As a thought experiment, you live in a small village with three other villagers. The village depends on the local chicken pen for food. From the start, there are 12 chickens, and every night, a chicken pair creates a new baby chicken. How many chickens should you capture to maximize the amount of chicken?

The answer is one chicken per day for each villager. If you look at the math, once 4 chickens have been captured there will be 8 chickens left. Each pair produces another baby thus supplying the pen with 12 chickens the next morning. But what if one of the villagers captured more than one chicken? If you continue with the same logical reasoning the chicken pen will only last 2 days before the chickens goes extinct. This is what is known as the tragedy of the commons, and it describes when individuals all share limited resources.

These situations attract short-term benefits against the common good. And in the end, it ends badly for everyone. The key feature of the tragedy is that it provides the opportunity for an individual to benefit him or herself while spreading out the negative effects across the population.

Each villager is motivated to capture as many chickens as he or she can for themselves, furthermore any reduction of chicken would mean the negative effects are shared by the entire village. And a villager would conclude that it is best for his or her own interest to take more than one chicken, but the other villagers will conclude the same thing. This is the tragedy, optimizing in the short term, will not benefit anyone in the long term.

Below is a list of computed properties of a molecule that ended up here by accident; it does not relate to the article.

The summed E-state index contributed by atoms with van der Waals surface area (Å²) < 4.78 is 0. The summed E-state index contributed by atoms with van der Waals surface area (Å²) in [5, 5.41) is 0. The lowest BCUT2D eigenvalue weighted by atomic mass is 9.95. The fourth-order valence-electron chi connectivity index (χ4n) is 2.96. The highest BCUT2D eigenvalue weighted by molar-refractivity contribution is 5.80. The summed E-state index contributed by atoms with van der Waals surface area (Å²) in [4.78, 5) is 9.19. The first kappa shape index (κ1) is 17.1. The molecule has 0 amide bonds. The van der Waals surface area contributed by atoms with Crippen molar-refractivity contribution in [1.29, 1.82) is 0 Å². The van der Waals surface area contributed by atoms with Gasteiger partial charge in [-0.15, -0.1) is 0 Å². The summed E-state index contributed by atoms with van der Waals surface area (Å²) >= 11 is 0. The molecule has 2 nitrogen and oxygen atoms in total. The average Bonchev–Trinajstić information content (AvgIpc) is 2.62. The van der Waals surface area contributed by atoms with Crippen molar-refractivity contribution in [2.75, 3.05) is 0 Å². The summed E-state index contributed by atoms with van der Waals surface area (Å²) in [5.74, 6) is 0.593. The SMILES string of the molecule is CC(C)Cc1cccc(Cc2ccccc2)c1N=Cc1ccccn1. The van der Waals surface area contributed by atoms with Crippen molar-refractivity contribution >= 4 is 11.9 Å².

The tragedy shows relation to modern day environmental issues such as sustainability. Many of the problems are resourced based, for example, water, forests, oil, coal, forests etc. Let’s look at a few examples a little closer.

One major problem today is antibiotic resistant bacterias. The misuse of antibiotics today will eventually result in antibiotic resistance developing at an alarming rate. The resistance has spread to other bacterias and areas. And soon, the common lung inflammation will soon not be curable. This is due to the short-term benefits of feeding farm animals antibiotics – cheap meat since the farmers have to spend less money on the hygiene of the animals. The end consumer enjoys the cheaper price. The long-term effects, however, will affect everyone with antibiotic resistant bacterias.

Today the coal power plants have proven to produce cheap electricity while being profitable for its investors. Of course, these short-term benefits are only advantageous for the local individuals, while making the situation worse for everyone in the long term as more greenhouse gases are released into the atmosphere.

But we are capable of resolving this tragedy by forming governments and passing laws. Government solutions such as regulations on antibiotic consumption would establish an improvement for the long-term effects of antibiotic resistance, by limiting the allowed amount or adding taxes on antibiotics thus discouraging farmers to use it as a cheap alternative over better hygiene. Similarly, the government could pass regulations to limit the pollution in the atmosphere. But we are not successful all the time.

When the tragedy of the common applies, what is good for all of us, is good for each of us.